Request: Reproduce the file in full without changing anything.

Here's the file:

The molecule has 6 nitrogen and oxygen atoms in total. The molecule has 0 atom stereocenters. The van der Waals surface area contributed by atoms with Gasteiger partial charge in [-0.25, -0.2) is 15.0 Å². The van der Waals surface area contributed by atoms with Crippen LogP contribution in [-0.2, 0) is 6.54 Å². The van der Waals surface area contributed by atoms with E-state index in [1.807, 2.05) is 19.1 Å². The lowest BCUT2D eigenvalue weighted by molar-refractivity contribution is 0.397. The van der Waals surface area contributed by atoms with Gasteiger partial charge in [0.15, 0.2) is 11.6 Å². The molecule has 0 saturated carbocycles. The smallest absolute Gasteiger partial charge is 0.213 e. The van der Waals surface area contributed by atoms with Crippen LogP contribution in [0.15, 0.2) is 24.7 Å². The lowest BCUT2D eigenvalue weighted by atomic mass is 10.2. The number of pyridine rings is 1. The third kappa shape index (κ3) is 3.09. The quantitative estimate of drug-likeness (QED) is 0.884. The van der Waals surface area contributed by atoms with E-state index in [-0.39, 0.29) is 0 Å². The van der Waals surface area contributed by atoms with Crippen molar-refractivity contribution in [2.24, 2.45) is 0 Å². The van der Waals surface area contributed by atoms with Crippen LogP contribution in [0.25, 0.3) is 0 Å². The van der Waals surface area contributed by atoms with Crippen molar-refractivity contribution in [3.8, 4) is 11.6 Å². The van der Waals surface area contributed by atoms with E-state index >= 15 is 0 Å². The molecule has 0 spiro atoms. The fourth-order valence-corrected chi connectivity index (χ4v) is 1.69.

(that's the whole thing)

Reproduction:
The molecule has 6 nitrogen and oxygen atoms in total. The molecule has 0 atom stereocenters. The van der Waals surface area contributed by atoms with Gasteiger partial charge in [-0.25, -0.2) is 15.0 Å². The van der Waals surface area contributed by atoms with Crippen LogP contribution in [-0.2, 0) is 6.54 Å². The van der Waals surface area contributed by atoms with E-state index in [1.807, 2.05) is 19.1 Å². The lowest BCUT2D eigenvalue weighted by molar-refractivity contribution is 0.397. The van der Waals surface area contributed by atoms with Gasteiger partial charge in [0.15, 0.2) is 11.6 Å². The molecule has 0 saturated carbocycles. The smallest absolute Gasteiger partial charge is 0.213 e. The van der Waals surface area contributed by atoms with Crippen LogP contribution in [0.15, 0.2) is 24.7 Å². The lowest BCUT2D eigenvalue weighted by atomic mass is 10.2. The number of pyridine rings is 1. The third kappa shape index (κ3) is 3.09. The quantitative estimate of drug-likeness (QED) is 0.884. The van der Waals surface area contributed by atoms with E-state index in [-0.39, 0.29) is 0 Å². The van der Waals surface area contributed by atoms with Crippen molar-refractivity contribution in [2.24, 2.45) is 0 Å². The van der Waals surface area contributed by atoms with Crippen LogP contribution in [0.25, 0.3) is 0 Å². The van der Waals surface area contributed by atoms with Crippen molar-refractivity contribution in [3.8, 4) is 11.6 Å². The van der Waals surface area contributed by atoms with E-state index >= 15 is 0 Å². The molecule has 0 spiro atoms. The fourth-order valence-corrected chi connectivity index (χ4v) is 1.69.